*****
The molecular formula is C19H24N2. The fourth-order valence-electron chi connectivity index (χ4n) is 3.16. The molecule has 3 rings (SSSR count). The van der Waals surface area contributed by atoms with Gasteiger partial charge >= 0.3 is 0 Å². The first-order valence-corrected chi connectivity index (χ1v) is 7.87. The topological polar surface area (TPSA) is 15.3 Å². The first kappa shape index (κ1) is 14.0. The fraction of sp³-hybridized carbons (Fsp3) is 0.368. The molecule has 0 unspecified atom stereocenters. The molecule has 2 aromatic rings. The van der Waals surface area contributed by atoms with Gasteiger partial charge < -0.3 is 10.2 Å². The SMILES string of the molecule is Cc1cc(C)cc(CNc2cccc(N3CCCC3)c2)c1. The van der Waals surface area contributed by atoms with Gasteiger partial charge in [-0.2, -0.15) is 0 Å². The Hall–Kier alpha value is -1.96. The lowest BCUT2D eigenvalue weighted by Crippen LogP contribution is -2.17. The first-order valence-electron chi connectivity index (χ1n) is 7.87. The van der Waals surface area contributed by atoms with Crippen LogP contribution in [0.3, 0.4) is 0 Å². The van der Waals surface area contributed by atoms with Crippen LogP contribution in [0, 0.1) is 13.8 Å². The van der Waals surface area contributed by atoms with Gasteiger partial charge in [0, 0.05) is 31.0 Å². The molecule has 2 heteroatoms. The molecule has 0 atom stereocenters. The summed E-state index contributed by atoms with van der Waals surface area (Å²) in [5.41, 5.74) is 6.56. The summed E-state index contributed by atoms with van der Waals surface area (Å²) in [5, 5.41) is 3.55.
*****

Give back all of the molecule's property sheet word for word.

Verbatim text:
The molecular formula is C19H24N2. The fourth-order valence-electron chi connectivity index (χ4n) is 3.16. The molecule has 3 rings (SSSR count). The van der Waals surface area contributed by atoms with Gasteiger partial charge >= 0.3 is 0 Å². The first-order valence-corrected chi connectivity index (χ1v) is 7.87. The topological polar surface area (TPSA) is 15.3 Å². The first kappa shape index (κ1) is 14.0. The fraction of sp³-hybridized carbons (Fsp3) is 0.368. The molecule has 0 unspecified atom stereocenters. The molecule has 2 aromatic rings. The van der Waals surface area contributed by atoms with Gasteiger partial charge < -0.3 is 10.2 Å². The SMILES string of the molecule is Cc1cc(C)cc(CNc2cccc(N3CCCC3)c2)c1. The van der Waals surface area contributed by atoms with Gasteiger partial charge in [-0.2, -0.15) is 0 Å². The Hall–Kier alpha value is -1.96. The lowest BCUT2D eigenvalue weighted by Crippen LogP contribution is -2.17. The first-order valence-electron chi connectivity index (χ1n) is 7.87. The van der Waals surface area contributed by atoms with Crippen LogP contribution in [0.3, 0.4) is 0 Å². The van der Waals surface area contributed by atoms with Crippen LogP contribution in [0, 0.1) is 13.8 Å². The van der Waals surface area contributed by atoms with Gasteiger partial charge in [0, 0.05) is 31.0 Å². The molecule has 2 heteroatoms. The molecule has 0 atom stereocenters. The summed E-state index contributed by atoms with van der Waals surface area (Å²) in [5.41, 5.74) is 6.56. The summed E-state index contributed by atoms with van der Waals surface area (Å²) in [5, 5.41) is 3.55.